In the past 24 hours, Bloomberg has reported twice that stocks are resilient. The first was a news story arguing that stocks don’t seem to go down even when there is a bad news.
And the second was a BV piece by Mohamed El-Erian urging markets to ignore risks that his headline writer suggests they already are ignoring.
Probably best to dismiss the fears he claims markets don’t even have. Sound.
There was some great purple prose in the El-Erian piece that you might want to take a moment to enjoy. But it too was basically: markets should be lower and are not. On technical grounds, that could be taken as contrarily bullish for the short run.
In contrast, Business Insider reports this morning that the Fed has fired off a “stark warning” about overvaluation in markets. Presumably the Fed’s view is important, not just because they are smart, but because they have the power to do something about that overvaluation.
What is going on here? Are markets resilient or overvalued and about to attract some unwelcome attention from the Fed. I have a few thought on that.
First and least controversially, the bull and bear takes are not actually opposing sides of the one argument. The bulls are (were?) mentioning a technical condition that they think they see, which presumably would be relevant at short horizons.
The Fed minutes, in contrast reference a fundamental: valuation, which is a weak force and one that applies at longer horizons. Historically, US stocks have done better when starting from low valuations. (Amusingly, though, over long horizons stock have always done well.  Resolving that is beyond my pay grade. Requires taking a strong view on the importance of survivorship bias.)
The second point is more controversial, oddly to me, but it is one on which I have a strong view. I would assign zero importance to the idea that the Fed would ever actually do anything about equity market overvaluation, even if the minutes were to imply that policy makers were expressing concern.
Of course, the highlighted passage from the minutes reflects a concern only of the staff, which weakens its importance, presumably even among those who wrongly believe the Fed might tighten if policy makers were concerned about this.
The staff provided its latest report on potential risks to financial stability, indicating that it continued to judge the vulnerabilities of the U.S financial system as moderate on balance. This overall assessment incorporated the staff‘s judgment that, since the April assessment, vulnerabilities associated with asset valuation pressures had edged up from notable to elevated, as asset prices remained high or climbed further, risk spreads narrowed, and expected and actual volatility remained muted in a range of financial markets. However, the staff continued to view vulnerabilities stemming from financial leverage as well as maturity and liquidity transformation as low, and vulnerabilities from leverage in the nonfinancial sector appeared to remain moderate.
That is a thorny discussion on which I have been plenty tedious over the years. For now, let me just say that I am so far batting 1000 on that and that the most eloquent expression of the argument will be delivered with the passage of time itself.
For now, fwiw, I just totally ignore the idea that the Fed will do anything to address a bubble in the equity market. They might address a bubble elsewhere, but not with monetary policy, even there.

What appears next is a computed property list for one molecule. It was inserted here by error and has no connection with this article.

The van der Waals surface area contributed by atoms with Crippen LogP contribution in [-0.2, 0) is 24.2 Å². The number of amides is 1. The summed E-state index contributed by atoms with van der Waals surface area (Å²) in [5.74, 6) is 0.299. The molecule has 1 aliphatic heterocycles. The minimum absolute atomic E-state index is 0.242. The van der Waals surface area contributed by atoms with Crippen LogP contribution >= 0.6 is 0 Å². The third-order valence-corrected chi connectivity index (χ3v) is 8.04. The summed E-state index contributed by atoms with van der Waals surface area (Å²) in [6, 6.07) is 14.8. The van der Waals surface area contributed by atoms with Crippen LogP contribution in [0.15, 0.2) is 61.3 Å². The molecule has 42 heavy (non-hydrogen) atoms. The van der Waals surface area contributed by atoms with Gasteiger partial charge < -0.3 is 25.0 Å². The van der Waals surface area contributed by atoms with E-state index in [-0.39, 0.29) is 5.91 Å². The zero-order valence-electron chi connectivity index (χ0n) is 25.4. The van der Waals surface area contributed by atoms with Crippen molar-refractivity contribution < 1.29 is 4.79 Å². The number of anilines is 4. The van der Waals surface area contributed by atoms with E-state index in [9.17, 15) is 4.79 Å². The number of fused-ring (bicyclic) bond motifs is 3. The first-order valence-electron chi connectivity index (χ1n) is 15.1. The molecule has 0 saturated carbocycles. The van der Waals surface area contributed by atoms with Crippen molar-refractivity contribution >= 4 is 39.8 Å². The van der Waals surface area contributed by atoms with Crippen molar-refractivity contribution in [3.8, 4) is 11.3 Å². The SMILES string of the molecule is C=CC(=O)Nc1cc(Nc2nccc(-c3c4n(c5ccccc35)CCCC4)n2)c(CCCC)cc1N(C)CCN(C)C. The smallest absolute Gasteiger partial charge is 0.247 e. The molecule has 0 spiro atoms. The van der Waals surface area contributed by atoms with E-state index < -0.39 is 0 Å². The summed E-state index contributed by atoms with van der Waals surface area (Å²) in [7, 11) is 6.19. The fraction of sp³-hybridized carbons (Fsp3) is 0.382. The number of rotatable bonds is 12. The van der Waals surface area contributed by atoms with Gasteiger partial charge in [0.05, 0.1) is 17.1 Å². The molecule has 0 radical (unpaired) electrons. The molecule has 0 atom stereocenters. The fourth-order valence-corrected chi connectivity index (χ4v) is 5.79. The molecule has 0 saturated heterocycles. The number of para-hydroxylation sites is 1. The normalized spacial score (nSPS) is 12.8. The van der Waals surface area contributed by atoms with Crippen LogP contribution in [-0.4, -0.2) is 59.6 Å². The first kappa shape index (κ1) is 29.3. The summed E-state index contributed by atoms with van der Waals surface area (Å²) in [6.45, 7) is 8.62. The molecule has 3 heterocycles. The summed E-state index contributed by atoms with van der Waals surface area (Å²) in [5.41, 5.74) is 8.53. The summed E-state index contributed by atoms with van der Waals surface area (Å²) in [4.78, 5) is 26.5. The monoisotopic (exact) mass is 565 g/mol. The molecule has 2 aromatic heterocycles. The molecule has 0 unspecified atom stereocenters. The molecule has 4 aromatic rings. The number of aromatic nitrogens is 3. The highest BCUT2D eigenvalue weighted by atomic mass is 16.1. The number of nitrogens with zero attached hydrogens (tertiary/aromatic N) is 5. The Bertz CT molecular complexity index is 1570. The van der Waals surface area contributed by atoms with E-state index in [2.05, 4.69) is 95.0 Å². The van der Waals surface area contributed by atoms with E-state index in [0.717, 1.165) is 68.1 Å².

But leaving aside the Fed’s (boldly) presumed authority on this issue or the debate about whether they might act on it, what is the evidence that equities are even overvalued?
I approach this issue with some humility and trepidation because I have been arguing for the past couple years that equities look about fairly priced to deliver positive but subpar returns over the longer haul. The effect of weaker growth prospects is at least fully offset within a market DDM by low Treasury real yields, and the low level of economic volatility seems to be the tie breaker favoring a higher multiple. But all this says that they can stay full to deliver the low returns consistent with the slow growth and lack of case for a high “risk” premium.
In the event, I should have gone with Antonio Fatas who said, nope, they are sccreaming cheap! Leaving aside whether he was/is right on the merits, my wealth would be higher had I assumed he was!
But just because I have been wrong for two years does not mean I should change my view. Having spend some (the minority) time on the sell side, I am made of sterner stuff than just that! As I see it, there is not really much reason to change my take. Wake me up when bond yields are about to spike or a recession is imminent. Even then, could probably only get flat. You need to be smarter than I am to pay what seems to be the premium.
This is hokey, crude and low-conviction stuff. Whether the earnings yield should be “adjusted” for potential growth is an ugly issue that I have not resolved. Separately, please don’t interpret the blue line being above the black line in the last chart as evidence that equities are cheap. Maybe they are, but that is not the point of the chart — or my view.
They look unexciting but not overvalued, certainly not demonstrably enough for the Fed to act. And the reasons for this have not changed either. So here is just an update of the chart, reflecting some new data and a sell-side like decision in this case to show you just the half century over which my very crude proxy has behaved roughly as one might expect. (Prior to the mid-1960s, you cannot link the estimated premium to economic vol, even roughly.)
 I need to get short because stocks are 1 ½ sigmas above avarage valuation. And from here they have historically generated… … um let me look that up … … oh +4% real over time?